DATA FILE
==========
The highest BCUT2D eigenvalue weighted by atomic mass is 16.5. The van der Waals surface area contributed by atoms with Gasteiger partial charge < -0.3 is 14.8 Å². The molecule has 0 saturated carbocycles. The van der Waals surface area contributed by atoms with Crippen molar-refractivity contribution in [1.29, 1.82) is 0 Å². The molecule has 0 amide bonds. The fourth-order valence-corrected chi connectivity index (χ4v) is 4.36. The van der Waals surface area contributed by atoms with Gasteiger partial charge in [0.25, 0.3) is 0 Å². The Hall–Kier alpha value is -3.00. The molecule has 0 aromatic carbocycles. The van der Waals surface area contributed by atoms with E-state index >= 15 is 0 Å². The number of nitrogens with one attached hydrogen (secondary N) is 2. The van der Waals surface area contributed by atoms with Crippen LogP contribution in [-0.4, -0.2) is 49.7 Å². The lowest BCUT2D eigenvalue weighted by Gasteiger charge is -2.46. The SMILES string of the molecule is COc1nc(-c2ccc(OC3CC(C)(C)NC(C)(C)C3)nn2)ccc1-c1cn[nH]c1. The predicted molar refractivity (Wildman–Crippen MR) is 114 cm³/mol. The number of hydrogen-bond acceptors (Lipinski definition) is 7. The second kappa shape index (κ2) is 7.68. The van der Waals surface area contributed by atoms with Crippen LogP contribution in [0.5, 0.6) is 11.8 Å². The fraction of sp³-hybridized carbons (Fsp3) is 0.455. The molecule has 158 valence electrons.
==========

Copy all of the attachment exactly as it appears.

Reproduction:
The highest BCUT2D eigenvalue weighted by atomic mass is 16.5. The van der Waals surface area contributed by atoms with Gasteiger partial charge < -0.3 is 14.8 Å². The molecule has 0 saturated carbocycles. The van der Waals surface area contributed by atoms with Crippen molar-refractivity contribution in [1.29, 1.82) is 0 Å². The molecule has 0 amide bonds. The fourth-order valence-corrected chi connectivity index (χ4v) is 4.36. The van der Waals surface area contributed by atoms with Gasteiger partial charge in [0.25, 0.3) is 0 Å². The Hall–Kier alpha value is -3.00. The molecule has 0 aromatic carbocycles. The van der Waals surface area contributed by atoms with E-state index >= 15 is 0 Å². The number of nitrogens with one attached hydrogen (secondary N) is 2. The van der Waals surface area contributed by atoms with Crippen LogP contribution in [-0.4, -0.2) is 49.7 Å². The lowest BCUT2D eigenvalue weighted by Gasteiger charge is -2.46. The SMILES string of the molecule is COc1nc(-c2ccc(OC3CC(C)(C)NC(C)(C)C3)nn2)ccc1-c1cn[nH]c1. The predicted molar refractivity (Wildman–Crippen MR) is 114 cm³/mol. The number of hydrogen-bond acceptors (Lipinski definition) is 7. The second kappa shape index (κ2) is 7.68. The van der Waals surface area contributed by atoms with Crippen LogP contribution in [0.5, 0.6) is 11.8 Å². The fraction of sp³-hybridized carbons (Fsp3) is 0.455. The molecule has 158 valence electrons.